Heidi Demars is a lot of things, but one thing she is not is sorry. In her inspiring TEDx Talk entitled “DIY Community Building: Leading with Authenticity, Heart, and Hustle,” Demars talks about how one person can create real social change within a community, and the lessons she’s learned along the way.
Lesson One: Trust Yourself. How many times have you shied away from something because it felt too overwhelming, or you didn’t think you could do it alone? Demars shares how the actions of Rosa Parks inspired her to be that stone that creates a ripple. After her legendary refusal to move on the bus, Parks said her strength came from the knowledge of all her ancestors had built leading up to that moment. Demars asks: “What if more of us looked at life that way? With the powerful grounded conviction that we had the strength of our ancestors with us, of all the groundwork that has been laid out before us, and to trust that a path will unfold?... To me, DIY Community building means being grounded enough in who you are and what you care about so that your ideas can take flight.”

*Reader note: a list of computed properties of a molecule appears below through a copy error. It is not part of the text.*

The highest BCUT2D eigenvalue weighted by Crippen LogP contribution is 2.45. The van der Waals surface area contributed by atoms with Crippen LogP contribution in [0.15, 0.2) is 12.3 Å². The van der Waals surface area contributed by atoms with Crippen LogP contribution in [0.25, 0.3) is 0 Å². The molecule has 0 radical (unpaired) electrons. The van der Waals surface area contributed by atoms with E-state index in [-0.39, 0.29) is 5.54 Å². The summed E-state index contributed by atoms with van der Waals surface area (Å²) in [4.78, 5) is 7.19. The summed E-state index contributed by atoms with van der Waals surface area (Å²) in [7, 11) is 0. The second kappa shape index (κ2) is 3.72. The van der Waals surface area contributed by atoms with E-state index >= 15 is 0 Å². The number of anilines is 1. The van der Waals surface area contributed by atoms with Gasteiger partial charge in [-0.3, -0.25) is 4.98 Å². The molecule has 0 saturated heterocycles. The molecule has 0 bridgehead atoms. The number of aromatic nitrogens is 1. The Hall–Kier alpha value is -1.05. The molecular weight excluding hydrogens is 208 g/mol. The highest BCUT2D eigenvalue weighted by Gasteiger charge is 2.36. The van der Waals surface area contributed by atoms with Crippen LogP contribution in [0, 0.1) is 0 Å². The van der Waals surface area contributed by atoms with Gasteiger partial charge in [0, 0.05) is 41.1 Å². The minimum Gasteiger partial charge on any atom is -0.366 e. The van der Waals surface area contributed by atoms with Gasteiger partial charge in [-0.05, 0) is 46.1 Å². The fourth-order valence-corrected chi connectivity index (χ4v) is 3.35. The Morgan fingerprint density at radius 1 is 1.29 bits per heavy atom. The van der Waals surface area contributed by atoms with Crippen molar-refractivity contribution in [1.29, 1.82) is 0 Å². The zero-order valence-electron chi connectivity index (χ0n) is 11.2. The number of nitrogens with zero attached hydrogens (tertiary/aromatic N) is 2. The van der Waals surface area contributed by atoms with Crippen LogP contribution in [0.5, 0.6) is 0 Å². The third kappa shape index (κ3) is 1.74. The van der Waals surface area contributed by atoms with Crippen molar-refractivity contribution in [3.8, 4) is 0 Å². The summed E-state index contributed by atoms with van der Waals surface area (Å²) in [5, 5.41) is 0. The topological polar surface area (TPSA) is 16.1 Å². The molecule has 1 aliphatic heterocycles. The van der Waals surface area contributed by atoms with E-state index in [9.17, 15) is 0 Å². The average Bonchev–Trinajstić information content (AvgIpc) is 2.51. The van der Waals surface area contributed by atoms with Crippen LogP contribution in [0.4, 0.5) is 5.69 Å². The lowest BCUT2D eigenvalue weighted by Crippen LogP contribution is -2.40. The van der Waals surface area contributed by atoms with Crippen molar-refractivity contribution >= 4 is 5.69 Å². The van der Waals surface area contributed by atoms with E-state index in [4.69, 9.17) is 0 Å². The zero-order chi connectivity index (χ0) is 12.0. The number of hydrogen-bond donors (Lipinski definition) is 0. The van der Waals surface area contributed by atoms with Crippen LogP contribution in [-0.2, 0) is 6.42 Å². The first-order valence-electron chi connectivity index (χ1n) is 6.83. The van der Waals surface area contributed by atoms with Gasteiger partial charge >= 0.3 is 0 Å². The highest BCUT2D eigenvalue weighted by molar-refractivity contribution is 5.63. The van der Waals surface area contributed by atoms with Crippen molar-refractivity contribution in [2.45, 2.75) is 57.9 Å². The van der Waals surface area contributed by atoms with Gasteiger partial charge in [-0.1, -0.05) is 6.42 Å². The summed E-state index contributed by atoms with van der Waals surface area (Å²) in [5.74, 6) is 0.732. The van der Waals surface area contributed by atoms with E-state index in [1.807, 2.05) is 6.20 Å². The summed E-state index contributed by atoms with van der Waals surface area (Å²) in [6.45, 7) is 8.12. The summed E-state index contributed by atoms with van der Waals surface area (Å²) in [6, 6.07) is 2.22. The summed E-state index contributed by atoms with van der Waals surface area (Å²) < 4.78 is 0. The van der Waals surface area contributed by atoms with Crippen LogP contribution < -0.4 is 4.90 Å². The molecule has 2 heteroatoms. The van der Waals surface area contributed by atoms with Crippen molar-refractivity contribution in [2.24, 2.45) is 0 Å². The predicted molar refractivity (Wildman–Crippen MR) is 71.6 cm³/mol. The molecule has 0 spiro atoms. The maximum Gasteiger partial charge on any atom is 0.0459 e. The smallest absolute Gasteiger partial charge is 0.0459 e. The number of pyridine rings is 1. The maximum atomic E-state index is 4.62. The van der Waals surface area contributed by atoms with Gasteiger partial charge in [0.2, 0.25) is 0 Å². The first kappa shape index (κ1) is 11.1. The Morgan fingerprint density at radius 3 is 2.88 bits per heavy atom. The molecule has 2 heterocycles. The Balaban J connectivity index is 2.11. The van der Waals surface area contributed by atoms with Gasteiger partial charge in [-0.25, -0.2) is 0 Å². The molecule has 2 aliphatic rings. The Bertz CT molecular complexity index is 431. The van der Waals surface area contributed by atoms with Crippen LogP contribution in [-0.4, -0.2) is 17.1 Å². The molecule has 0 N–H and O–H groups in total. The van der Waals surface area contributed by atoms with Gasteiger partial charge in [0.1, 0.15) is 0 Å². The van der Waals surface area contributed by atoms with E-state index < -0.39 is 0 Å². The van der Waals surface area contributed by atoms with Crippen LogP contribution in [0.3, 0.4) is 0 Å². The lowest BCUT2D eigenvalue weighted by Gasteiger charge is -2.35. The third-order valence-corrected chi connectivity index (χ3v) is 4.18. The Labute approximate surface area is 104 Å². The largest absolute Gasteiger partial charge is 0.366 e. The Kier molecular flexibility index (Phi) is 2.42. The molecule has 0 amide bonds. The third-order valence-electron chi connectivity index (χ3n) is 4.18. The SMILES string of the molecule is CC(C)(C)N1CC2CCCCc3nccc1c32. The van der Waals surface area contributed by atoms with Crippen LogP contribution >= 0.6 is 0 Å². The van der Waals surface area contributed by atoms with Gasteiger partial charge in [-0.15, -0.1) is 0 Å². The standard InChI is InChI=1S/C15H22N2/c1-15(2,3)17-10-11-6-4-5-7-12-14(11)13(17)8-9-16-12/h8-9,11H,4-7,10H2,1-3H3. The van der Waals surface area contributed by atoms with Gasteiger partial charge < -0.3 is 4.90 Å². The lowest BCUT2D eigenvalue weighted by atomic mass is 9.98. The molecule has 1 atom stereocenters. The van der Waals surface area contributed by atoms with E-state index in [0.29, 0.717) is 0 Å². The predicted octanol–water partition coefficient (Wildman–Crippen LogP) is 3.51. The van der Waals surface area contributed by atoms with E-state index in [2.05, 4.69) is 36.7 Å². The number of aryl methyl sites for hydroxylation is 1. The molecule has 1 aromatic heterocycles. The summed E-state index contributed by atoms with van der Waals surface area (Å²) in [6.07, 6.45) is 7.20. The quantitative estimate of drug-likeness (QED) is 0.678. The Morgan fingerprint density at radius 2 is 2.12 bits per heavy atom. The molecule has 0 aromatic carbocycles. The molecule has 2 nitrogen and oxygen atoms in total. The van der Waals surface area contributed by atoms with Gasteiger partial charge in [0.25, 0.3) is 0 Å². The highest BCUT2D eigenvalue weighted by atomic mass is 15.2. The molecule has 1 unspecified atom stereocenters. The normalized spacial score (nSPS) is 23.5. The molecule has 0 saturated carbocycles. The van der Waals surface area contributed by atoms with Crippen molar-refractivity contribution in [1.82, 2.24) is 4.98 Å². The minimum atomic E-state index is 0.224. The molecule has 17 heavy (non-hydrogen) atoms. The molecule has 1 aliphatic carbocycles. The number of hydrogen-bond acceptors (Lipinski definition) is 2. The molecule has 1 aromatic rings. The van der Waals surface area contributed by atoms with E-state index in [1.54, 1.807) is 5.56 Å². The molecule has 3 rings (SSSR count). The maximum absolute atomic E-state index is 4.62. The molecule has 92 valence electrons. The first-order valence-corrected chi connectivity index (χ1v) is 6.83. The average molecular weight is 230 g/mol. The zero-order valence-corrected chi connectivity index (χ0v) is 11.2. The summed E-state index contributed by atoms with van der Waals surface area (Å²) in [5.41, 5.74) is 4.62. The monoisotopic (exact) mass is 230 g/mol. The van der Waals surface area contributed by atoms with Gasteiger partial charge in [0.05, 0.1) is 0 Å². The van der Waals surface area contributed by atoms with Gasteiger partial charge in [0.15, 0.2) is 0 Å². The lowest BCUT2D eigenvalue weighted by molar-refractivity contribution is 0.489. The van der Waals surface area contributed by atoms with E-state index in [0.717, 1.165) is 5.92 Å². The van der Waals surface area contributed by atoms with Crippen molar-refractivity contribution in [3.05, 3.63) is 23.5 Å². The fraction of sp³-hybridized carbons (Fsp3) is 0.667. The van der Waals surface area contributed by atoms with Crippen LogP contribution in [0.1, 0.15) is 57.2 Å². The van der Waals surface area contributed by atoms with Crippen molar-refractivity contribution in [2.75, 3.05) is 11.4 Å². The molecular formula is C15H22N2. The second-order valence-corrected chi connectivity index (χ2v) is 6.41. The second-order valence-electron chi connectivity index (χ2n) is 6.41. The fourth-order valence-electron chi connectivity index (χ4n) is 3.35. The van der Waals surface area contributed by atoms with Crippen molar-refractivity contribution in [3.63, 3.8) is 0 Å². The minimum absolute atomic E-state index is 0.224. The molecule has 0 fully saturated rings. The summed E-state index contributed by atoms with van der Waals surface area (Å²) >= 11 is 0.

Lesson Two: Do It Yourself. “Stop wishing and start doing,” Demars advises. Circumstances will never be perfect, so don’t wait for the stars to align, or you’ll be waiting forever. Fear and timing are common culprits, but as Demars says, “we must say yes to those things that scare us the most.”
Lesson Three: Be Yourself. Demars shares a time when her community project “tomato bombs” had caught the eye of a large organization. She applied for their leadership fellowship and recalls the fear she experienced when they called, wanting to fly her out for a four-hour interview. Demars went into full-blown panic, buying countless books on leadership, thinking she had to morph herself into someone else to fit the qualifications of a “leader”. In the end, she made the choice to shove the books aside and be herself. “Sometimes,” Demars says, “leadership is just showing up and doing the work.”
Striving for social change, especially as a remote student looking to make a difference, can be intimidating. But as Demars tells us, “Hold the vision and trust the process.”